I have been thinking about my "food triggers."
I didn't know I had them until I read an article in Cooking Light magazine. This is one of those magazines aimed at people pursuing a "healthier lifestyle." That is another way of saying "people who don't put enough walnuts, butter or sugar in their carrot cake."
This is not a group I identify with. But I believe in knowing what your enemy is doing, so I occasionally read these magazines.
And, according to an article in the September-October issue, food triggers are the people, places or things that signal you that it is time to eat. The article was filled with examples of food triggers and tips on how to get them to misfire, so you will eat less.
My favorite food trigger was "your mama."
This trigger worked like this: You go home to visit mama and she starts you on a food binge by baking your favorite childhood treats.
The advice the magazine gave was to tell mama to cut this out. You are supposed to tell mama to stop cooking days before you arrive in her kitchen.
I disagree. Visiting Mom triggers my appetite. But it is a trigger I want to pull more often, not less.
Mom bakes special things for me when I visit her, like banana and whipped cream cake. Any time I see it I eat several big pieces. But, sadly, there is no chance that this cake-eating behavior can become a regular part of my life.
That is because Mom lives far away. And nowadays nobody bakes. Cakes are either store bought, or worse than that, filled with yogurt. And I have my standards. If a cake doesn't measure up to Mom's, it is not worth eating.
Another way to fool a food trigger, the magazine says, is to take a shower.
If, for example, every night at 9 you feel you have to have a bedtime snack, then the article suggested you stall by taking a shower.
When I was a teen-ager I remember being told that taking a cold shower would suppress certain stirrings. But this was the first time I had ever heard a shower described as an appetite suppressant.
The shower-diet might work for some people. I find it hard to eat in a shower, especially popcorn. However, if I took a shower every time I was hungry, the water level of the city reservoir would drop 3 feet a day.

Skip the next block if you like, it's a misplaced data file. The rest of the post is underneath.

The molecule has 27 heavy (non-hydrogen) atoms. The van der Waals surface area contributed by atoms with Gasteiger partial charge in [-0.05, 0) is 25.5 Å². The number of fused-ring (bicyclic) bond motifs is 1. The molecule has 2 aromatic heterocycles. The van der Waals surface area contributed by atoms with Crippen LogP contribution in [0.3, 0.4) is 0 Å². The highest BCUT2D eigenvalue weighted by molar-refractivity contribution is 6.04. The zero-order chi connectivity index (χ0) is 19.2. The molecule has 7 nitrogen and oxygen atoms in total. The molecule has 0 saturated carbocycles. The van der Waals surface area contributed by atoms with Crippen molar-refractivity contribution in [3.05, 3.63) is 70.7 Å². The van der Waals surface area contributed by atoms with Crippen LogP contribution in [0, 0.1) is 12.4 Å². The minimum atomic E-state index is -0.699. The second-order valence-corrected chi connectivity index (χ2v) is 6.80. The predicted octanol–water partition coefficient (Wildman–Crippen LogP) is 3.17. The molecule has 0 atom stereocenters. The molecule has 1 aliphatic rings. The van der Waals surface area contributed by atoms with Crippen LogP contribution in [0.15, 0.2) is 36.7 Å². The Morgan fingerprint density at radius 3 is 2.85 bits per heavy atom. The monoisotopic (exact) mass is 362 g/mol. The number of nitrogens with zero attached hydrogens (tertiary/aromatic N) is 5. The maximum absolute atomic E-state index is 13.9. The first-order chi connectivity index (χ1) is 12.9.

A food trigger that seemed familiar to me was the "the-cookies-with-the-come-hither-look" example. This happens when you open the kitchen cabinets, and the cookies stored there start winking at you.
The suggested treatment for this trigger was to detain the provocative sweets, or as the article called them "high-calorie, high-fat food," in an "opaque container" and keep the container in a hard-to-reach place.
After a trip to the dictionary to look up "opaque," I figured out a simpler way to say the same thing: Hide the cookies.
We do this at our house, as a cookie-preservation measure, with mixed results. When the kids aren't looking my wife or I smuggle the cookies into the house. Then we stash them.
Inevitably word leaks out that cookies are on the premises. The kids begin a cabinet-by-cabinet search. They don't find the cookies, but they don't have to. Their searching drives us crazy. In the end wegive up and announce, "Just get down off the top of the refrigerator, and we'll give you anything you want."
And if we hide them too well, then we can't find them.
The more I read about food triggers, the more I became convinced that instead of an old-fashioned breech-loading musket, my appetite was more like an Uzi submachine gun. It was easy to set off and, once triggered, there were rapid-fire consequences.
When driving to work, for instance, I noticed white, puffy clouds in the sky. The clouds reminded me of whipped cream, the kind they plop in your coffee in Seattle. The clouds made me hungry.
So did the seats of my car, which were leather. Leather comes from cattle. So do steaks. And as I drove to work I remembered that I had a thick steak waiting for me in the fridge at home.
Even the color of the car reminded me of food. The color was candyapple red.
I did change my behavior after reading the article on food triggers. One suggested way to avoid eating was to bypass the tempting aromas of bakeries by walking on the other side of the street.
This offended me. I believe bakeries should be encouraged, rather than discouraged, in their work of making the air we breathe more aromatic.
So from now on I promise to walk on the smelly side of street.